And, really, who in Allen's shoes could resist such an appeal? He's won a championship with James, gone to the Finals with him the last two years and taken his family on vacation with LeBron's and Jones' families as recently as this summer (h/t NBA Central):
LeBron James, Ray Allen, & James Jones are in the Bahamas for vacation. pic.twitter.com/uB8MlvfeyE— NBA Central (@TheNBACentral) June 21, 2014
The personal side helps in any pitch like this, but there's plenty here that's generalizable to ring chasers at large.
Suppose you've been playing basketball for most of your life, have made millions of dollars and garnered gobs of honors in the process and are left with but a fleeting few years to play the game at an NBA level and endure all the challenges that it entails. Suppose, too, that you're approached by one of the league's preeminent players about being a part of a potential champion, albeit at a cost to your final paychecks as a pro and/or as a delay to your long-awaited retirement?
Marion could make more money as Paul George's temporary replacement with the Indiana Pacers. Larry Bird, though, doesn't anticipate that happening—not with a more championship-ready situation in Cleveland beckoning.
"What I came away with is that he’s undecided with where he wants to play and what he wants to do, but he did say he wants to play for a contender with a chance to win a championship," Bird said at a press conference addressing the state of the Pacers, via The News-Herald's Bob Finnan.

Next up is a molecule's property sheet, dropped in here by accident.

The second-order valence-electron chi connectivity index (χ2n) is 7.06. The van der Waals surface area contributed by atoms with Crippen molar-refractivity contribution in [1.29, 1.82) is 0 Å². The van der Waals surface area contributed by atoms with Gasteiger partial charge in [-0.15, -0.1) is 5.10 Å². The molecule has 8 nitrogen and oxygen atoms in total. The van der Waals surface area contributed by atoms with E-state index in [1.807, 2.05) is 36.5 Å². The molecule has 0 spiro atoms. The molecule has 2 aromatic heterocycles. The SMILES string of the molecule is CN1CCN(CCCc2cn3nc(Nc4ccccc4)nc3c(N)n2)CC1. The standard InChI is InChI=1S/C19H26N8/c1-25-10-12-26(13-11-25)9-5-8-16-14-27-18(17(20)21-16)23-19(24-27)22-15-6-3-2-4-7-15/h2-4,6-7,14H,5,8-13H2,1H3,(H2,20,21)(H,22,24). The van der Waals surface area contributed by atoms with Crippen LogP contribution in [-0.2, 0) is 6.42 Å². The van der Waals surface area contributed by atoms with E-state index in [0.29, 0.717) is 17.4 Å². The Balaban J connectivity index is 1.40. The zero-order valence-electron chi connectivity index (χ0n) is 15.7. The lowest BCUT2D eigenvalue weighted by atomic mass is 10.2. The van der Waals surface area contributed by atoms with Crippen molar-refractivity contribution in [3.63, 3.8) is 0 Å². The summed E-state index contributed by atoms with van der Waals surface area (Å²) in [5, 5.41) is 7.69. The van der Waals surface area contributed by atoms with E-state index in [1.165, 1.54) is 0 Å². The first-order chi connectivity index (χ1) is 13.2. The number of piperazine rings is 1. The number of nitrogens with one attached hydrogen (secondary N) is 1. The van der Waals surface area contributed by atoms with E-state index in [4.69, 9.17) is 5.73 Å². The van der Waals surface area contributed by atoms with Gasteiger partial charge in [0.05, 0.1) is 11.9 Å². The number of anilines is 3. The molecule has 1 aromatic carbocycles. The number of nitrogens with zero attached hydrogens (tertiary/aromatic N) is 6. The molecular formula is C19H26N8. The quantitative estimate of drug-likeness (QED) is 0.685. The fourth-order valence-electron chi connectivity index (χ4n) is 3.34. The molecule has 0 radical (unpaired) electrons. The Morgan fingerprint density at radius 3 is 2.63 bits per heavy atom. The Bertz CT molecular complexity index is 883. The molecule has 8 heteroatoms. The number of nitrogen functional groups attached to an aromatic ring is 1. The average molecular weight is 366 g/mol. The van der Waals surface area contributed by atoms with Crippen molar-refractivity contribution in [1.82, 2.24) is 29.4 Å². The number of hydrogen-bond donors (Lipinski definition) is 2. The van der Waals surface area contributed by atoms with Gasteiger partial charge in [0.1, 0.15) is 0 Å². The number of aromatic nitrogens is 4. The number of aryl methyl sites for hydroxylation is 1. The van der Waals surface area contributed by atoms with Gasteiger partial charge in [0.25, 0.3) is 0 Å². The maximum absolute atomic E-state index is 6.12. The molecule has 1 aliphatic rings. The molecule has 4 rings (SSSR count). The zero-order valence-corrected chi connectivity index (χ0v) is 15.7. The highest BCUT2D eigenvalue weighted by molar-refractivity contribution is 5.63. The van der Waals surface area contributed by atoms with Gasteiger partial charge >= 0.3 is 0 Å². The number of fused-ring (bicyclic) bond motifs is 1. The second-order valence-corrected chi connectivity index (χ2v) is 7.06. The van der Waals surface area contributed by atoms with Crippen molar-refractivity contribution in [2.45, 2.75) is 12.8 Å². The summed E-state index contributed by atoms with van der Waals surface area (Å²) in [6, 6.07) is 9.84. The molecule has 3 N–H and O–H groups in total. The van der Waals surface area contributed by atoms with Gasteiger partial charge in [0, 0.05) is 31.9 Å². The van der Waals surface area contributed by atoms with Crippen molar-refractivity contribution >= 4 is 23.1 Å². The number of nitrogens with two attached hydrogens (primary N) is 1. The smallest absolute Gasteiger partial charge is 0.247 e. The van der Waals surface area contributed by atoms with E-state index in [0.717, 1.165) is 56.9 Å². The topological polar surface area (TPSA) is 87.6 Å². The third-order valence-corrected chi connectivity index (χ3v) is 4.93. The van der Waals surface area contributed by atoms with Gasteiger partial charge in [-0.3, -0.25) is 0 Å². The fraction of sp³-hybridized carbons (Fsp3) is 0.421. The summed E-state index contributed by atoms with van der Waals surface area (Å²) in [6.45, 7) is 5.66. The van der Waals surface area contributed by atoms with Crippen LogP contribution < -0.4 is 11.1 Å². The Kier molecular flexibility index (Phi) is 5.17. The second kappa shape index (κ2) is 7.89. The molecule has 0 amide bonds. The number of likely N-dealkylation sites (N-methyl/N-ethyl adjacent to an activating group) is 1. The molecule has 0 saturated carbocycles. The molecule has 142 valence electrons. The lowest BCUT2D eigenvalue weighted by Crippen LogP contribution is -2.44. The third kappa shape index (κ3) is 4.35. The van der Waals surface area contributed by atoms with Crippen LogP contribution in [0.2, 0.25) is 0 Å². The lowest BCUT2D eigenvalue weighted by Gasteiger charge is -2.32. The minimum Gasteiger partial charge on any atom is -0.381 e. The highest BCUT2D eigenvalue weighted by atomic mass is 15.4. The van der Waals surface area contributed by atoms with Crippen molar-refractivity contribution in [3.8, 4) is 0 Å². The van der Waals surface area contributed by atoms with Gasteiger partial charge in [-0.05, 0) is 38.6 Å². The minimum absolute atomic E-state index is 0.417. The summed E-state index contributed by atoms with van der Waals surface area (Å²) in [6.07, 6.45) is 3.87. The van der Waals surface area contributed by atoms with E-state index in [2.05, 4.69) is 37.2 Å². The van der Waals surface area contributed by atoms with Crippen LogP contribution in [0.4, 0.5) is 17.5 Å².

Which veteran would be the better get for the Cavs?
Per Finnan, Marion could wait until September to make his decision. The same goes for Allen.
"It's August and I don't want to rush to judgment," Allen said during an appearance at the seventh annual Jim Calhoun Charity All-Star Classic in Uncasville, Connecticut, via The Hartford Courant's Dom Amore. "I want to get to September and see how I really feel."
That sort of extended timetable is a luxury that guys in positions similar to Marion's and Allen's enjoy nearly every summer. Their experience, skill and savvy make them wanted commodities around the NBA and particularly among championship hopefuls. As such, those two can take their sweet time figuring out what their respective next steps will be.
And if those steps take them to Cleveland or any other top-tier team—and onto the trail blazed by so many All-Star ring chasers before them—there should be no harsh judgment, only appreciation of what they've given to the game and hope that they'll be able to get another something special out of it before they go.